Bold as Love
published in 2001
Bold as Love is the second book in my year of reading women sf challenge, chosen partially because Niall Harrison was also going to read it in February, for Torque Control‘s similar project. For a long time I wondered whether I had made a mistake selecting this book, picking it up and putting it down again, not getting to grips with it. Didn’t like the writing, didn’t believe the world building or plot, couldn’t care for the protagonists. Only the fact that I was reading this as part of a self imposed challenge kept me going. That, and the feeling that a novel which had won the Arthur C. Clarke Award and which was commercially succesful enough to span four sequels, must have something in it that I was missing.
Perhaps it was just that this was a novel I needed to immerse myself in fully, not read in bits and chunks here and there during the daily commute. Gwyneth Jones is not a writer who grabs you from the first sentence — at least she isn’t for me. She writes her characters from the outside in, rather coolly and hence it takes more time to get into her characters’ heads than it would with a more “warmer” writer. I had the same sort of problems with the future England Bold as Love predicted, which at first seemed dated and implausible, more sixties New Wave than early 21st century science fiction.
Bold as Love‘s future England is part of a Britain more or less peacefully dissolving itself, against a background of ecological catastrophe engulfing Europe, never really explained. There are some hints of global warming, some mentions of eco scandals — BSE, foot and mouth — that had recently happened or were happening when Jones wrote the novel, but nothing all that concrete. Despite all the chaos and dislocation this environmental stress supposedly visits on England, it barely impacts on the protagonists’ lives.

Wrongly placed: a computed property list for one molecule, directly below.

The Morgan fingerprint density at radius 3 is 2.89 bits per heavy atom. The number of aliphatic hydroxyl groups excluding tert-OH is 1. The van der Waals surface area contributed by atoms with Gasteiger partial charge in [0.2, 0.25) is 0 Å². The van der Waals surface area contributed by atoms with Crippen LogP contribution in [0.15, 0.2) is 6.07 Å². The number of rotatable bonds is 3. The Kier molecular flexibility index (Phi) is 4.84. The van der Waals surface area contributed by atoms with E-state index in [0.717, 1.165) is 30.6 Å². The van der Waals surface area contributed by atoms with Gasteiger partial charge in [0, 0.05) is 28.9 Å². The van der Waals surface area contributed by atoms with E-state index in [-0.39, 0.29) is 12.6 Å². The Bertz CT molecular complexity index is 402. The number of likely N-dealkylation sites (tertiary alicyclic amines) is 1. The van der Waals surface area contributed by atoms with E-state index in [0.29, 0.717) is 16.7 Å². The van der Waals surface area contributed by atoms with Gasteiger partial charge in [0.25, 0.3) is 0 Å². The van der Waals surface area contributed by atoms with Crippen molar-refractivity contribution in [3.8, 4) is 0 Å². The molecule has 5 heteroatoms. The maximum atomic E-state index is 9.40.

Probably it’s because our heroes are countercultural royalty, two rock princes and the princess they both love: Ax Preston, Sage Prender and Fiorinda, impossibly young, ethereal, a rockstar in her own right. All of them came together on one of the last big rock festivals to celebrate Dissolution Summer. The government meanwhile, or what remains of it while Britain dissolves, is running consultation sessions with all the heavies of the counterculturals, or at least those bothering to show up. The old system is dying and the young, ambitious men and women one or two rungs below the real power in England want to use the counterculturals to replace it, to get themselves into power. Ax certainly knows he’s being used, but he has his own plans, Sage knows but doesn’t care, while most of the other, lesser countercultural stars are just there for a laugh; Fiorinda is there but has bigger problems. But when of the lesser stars stages a coup and takes over the counter, all three are drafted to form part of his government to lead the green revolution.
Bold as Love revolves around the adventures of Ax, Sage and Fiorinda as they have to solve the problems of an England where the counterculture isn’t anymore, but in control of the country. These are huge, from more radical greens wanting to destroy everything modern to Muslim separatists in Yorkshire, but are all sorted out through the same solutions, by holding a rock festival. The power of rock and the genius of Ax, Sage and Fiorinda conquers all.
The plot’s not the heart of the book; that’s obviously the relationship between our three heroes, one that every review of Bold as Love insists is like that between Arthur, Lancelot and Guinevere, though I find that too pat. These three lovers don’t need to destroy themselves just because they’re two men loving the same woman. Gwyneth Jones instead makes this a much more mature love triangle, in the end based on mutual respect and love between the two men as well as between each of them with Fiorinda. It’s in the scenes that she concentrates on the deeping of these bonds that Jones is at her best and Bold as Love convinces the most.
At first glance Bold as Love looked like a late and out of date example of New Wave nihilism, but thinking about it when reading it I realised that instead it mirrors the anxieties of late nineties Britain, when the optimism of early New Labour had long since vanished, the country resigned to being rundown and slightly shit, but still with a bit of the glamour of Cool Britannia left, that idea that rock bands could influence politics by rubbing shoulders with the politicians. The counterculture as well aren’t sixties hippies, but the much harder nineties ecological movement, the people who’d sit out in the woods for months on end to stop the construction of another highway. Jones takes these elements and puts them in essentially a fantasy tale.
Bold as Love didn’t quite convince me as a novel, but I think that was as much me as the novel. Try it yourself.